Capybaras are the largest member of the order of rodents and can tip the scale at 150 to 200 lb. They resemble a huge smooth-coated guinea pig to which they are closely related. They are also called 'water-hogs'.
Capybara have a large guinea pig shaped body, with a large head that ends in a rectangular, blunt muzzle and a heavy upper lip. They have small, rounded ears, which along with their nostrils can be sealed when they are in or under the water. Capybara are avid swimmers and have partially webbed feet to aid in movement in the water.
Mating is year round, however mostly occurs in April and May and again in the fall. Most females have one litter per year, although two litters are not uncommon. Females have 5 pair of mammae and have litters of 2-8, averaging 5 babies. Gestation is 120-150 days. With babies weighing 3 lb. The young can follow the mother from birth and reach sexual maturity at 15 months. They can live up to 12 years in captivity. Capybara often defecate in the water and most mating takes place in water.
In the wild, the capybara likes to shelter and hide in thick brush. In totally wild habitat, it is active in the day but where it is bothered by people, it has become nocturnal or crepuscular. The capybara is hunted by farmers for meat and hides and to protect agricultural crops. Its teeth are prized as ornaments by natives and the body fat is used in pharmaceuticals. In some areas it is becoming rare, while in other areas it thrives. Some ranchers with marginal land for cattle because of excessive wetlands, have begun to farm capybara as livestock.
It can run with similar gait to a horse. It is equally or more at home in the water when in danger and swims with its eyes and nose above water. It can swim great distances under water or lay nearly totally submerged in water vegetation. In the wild its diet consists of grasses, water plants and vegetables. They are usually found in herds of 20 or more animals and groups of 100 have been sighted.
These animals are capable of various sounds including grunts, barks, clicks and whistles.
Capybara can make captivating pets, but it is our unanimous opinion that a PET capybara should be neutered. Males can become aggressive, territorial and frustrated. They may even make you the object of their 'affection', not a pleasant thought when you are showing off your little "fella" to a visitor. Neutering should take place before adulthood, preferably around 6-9 months of age.
These can be trained to do various tricks for food rewards. They can be affectionate and extremely clean in their toilet habits. Young capybara can become very tame, and can be trained to walk on a leash like a dog. A flat nylon choke type collar works the best. They are very receptive to 'neck corrections' but they move slowly and deliberately. Do not expect a fast paced hike when working with them. You can teach them tricks, such as sitting up to beg, climbing stairs, and more.
Enclosures for captive animals should be strong enough, especially where the fence meets the ground to prevent escape. Although they are touted to be avid diggers, ours have NEVER dug anywhere in their pen. We provide them with houses, mounds of grass hay to nest in and a tub of water to bathe and breed in. Fences can be of 2" x 4" mesh, and 3-4 feet high are sufficient. They must have places to hide, get out of the sun and snooze.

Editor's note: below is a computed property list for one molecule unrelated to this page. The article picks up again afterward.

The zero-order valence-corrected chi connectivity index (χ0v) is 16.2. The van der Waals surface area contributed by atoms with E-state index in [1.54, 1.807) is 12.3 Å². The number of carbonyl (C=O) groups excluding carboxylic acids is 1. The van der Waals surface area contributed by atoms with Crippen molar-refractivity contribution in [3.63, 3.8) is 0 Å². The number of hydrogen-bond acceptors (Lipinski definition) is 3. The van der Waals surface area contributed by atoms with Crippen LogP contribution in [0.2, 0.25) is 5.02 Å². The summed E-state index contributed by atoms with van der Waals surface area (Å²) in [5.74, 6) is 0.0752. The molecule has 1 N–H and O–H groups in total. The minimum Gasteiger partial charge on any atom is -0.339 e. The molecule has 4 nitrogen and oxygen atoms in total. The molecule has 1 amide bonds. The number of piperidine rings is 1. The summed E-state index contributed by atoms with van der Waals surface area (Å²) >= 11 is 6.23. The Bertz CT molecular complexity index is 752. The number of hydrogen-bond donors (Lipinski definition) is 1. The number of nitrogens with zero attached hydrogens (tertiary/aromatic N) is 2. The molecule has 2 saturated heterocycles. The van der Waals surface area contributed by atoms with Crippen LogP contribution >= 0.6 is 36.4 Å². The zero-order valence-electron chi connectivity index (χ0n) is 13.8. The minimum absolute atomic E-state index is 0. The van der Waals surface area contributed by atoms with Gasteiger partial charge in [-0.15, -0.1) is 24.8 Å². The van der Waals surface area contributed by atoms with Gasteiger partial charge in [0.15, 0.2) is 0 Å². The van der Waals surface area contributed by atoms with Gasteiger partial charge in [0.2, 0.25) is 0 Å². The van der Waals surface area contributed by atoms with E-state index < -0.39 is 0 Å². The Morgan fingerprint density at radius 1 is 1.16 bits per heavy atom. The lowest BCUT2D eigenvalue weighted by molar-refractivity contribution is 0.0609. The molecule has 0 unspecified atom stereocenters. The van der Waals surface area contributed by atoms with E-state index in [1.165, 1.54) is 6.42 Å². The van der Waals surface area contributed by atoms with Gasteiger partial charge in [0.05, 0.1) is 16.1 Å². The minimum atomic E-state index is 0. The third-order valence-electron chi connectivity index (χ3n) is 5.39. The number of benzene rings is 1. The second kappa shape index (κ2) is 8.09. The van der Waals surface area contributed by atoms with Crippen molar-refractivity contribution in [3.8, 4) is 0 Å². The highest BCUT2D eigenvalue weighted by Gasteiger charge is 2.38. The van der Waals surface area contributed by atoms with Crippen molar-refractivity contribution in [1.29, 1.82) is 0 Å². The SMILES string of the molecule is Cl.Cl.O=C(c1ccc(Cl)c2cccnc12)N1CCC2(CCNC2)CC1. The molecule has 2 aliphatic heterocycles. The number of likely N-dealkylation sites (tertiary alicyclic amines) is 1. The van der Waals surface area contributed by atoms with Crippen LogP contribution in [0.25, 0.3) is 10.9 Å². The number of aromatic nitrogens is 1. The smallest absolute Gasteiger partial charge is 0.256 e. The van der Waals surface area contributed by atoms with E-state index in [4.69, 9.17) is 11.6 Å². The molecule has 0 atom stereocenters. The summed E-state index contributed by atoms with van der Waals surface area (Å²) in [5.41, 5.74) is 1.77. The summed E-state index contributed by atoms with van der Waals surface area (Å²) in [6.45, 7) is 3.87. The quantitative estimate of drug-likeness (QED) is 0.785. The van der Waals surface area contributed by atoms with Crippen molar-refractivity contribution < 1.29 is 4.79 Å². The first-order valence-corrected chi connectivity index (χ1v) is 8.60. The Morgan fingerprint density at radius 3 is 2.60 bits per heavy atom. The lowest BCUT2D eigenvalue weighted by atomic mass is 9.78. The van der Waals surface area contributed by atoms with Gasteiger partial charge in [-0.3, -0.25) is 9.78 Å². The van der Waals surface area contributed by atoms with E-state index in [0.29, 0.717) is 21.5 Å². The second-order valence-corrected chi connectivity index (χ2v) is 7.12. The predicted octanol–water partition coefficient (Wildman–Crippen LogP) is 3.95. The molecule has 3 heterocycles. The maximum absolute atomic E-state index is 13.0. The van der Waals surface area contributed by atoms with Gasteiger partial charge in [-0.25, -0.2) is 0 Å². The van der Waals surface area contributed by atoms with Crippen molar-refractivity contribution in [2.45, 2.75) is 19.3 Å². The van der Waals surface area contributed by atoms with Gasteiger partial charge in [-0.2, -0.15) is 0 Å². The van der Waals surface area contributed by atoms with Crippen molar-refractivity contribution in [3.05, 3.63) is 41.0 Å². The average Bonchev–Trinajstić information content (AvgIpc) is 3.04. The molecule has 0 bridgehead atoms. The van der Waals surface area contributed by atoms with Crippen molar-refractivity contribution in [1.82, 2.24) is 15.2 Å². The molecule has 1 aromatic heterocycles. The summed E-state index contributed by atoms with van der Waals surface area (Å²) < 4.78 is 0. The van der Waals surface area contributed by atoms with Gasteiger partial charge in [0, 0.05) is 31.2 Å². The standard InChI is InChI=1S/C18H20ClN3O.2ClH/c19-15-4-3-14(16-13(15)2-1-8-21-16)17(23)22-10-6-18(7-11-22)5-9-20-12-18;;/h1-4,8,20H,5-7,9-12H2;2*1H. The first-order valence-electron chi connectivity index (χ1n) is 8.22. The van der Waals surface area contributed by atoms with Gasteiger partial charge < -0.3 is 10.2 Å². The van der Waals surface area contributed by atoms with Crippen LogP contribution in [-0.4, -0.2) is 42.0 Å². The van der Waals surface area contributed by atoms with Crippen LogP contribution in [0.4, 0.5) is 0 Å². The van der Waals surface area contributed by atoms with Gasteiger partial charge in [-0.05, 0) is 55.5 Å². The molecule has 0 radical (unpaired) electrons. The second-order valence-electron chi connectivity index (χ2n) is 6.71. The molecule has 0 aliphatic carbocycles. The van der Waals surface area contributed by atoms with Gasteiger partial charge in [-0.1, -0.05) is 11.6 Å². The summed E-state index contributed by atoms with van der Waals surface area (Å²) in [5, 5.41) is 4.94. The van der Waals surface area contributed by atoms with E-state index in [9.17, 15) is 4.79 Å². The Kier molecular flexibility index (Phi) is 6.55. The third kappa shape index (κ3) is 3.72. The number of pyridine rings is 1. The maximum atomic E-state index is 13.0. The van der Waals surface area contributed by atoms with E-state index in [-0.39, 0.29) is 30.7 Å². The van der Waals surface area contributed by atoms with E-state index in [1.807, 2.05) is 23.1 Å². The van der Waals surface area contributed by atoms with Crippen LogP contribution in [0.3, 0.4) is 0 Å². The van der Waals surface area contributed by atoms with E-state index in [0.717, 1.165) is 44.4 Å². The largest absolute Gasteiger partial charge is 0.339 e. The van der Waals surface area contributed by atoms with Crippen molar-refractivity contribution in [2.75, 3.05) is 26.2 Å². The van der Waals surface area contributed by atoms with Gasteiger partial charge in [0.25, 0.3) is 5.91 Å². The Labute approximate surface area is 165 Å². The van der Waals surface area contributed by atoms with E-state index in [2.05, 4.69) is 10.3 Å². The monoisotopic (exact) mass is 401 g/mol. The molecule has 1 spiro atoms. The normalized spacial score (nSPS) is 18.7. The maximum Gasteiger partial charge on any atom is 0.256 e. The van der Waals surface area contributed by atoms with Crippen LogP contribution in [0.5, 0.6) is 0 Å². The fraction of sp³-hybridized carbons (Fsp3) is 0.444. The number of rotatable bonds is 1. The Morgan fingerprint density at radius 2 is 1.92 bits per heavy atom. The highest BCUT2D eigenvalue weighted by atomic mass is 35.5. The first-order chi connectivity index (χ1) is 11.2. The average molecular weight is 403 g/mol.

Our capybara are our garbage disposals. They get all the peelings and seeds from the fruits and vegetables left over from the other animals. That is supplemented with fresh grass hay, rabbit chow, and brood mare pellets. They are healthy, happy animals. Here are some other diets geared to an adult animal.
- Diet #1: Free choice grass hay, 1-2 apples, 1-2 carrots or yams, 2 cups. Monkey chow, 1 head romaine lettuce or endive
- Diet #2: 1 cup horse chow, 1 cup rodent chow, Free choice alfalfa hay, head lettuce, 1 apples, 1 carrot, 1 sweet potato, free choice grass hay.
- Diet #3: 1 head lettuce, 1 oranges, 1 cups rodent lab chow, 1 apples, 1 carrots, 1 cup rabbit chow, free choice grass hay.
- Diet #4: Purina Lagomorph Diet, Purina Zoo "A" Diet, Purina Browser and free-fed grass hay.
We hesitate to list quantities because individuals vary according to size, sex, maturity, activity level, stage of pregnancy or lactation. Use this only as a guide, and monitor the animals weight and appetite. If the animal is gaining too much weight, reduce the portion of food across the board, not one or two items. Pregnant or nursing mothers will need a larger portion, sometimes 2-3 times the normal diet for that individual.
In addition to the normal diet, all rodents MUST have something non-toxic to chew on such as willow or birch branches. Check with your county extension agent or poison control center if you wish to feed branches from trees you do not know are absolutely safe. If they do not have chews, their teeth will not wear down properly and can grow extremely long causing injury to the roof of their mouth and other mouth parts.
Infants can be hand-reared using Esbilac with added vitamins. They should be kept at 75 degrees F. Feed every three hours until 3 weeks old, day and night. The next two weeks increase feedings, and decrease number of times per day, eliminating night feedings. From three days of age, offer solids including grass hay, romaine lettuce, grains and fruits. When eating well, at about 16 weeks, eliminate milk.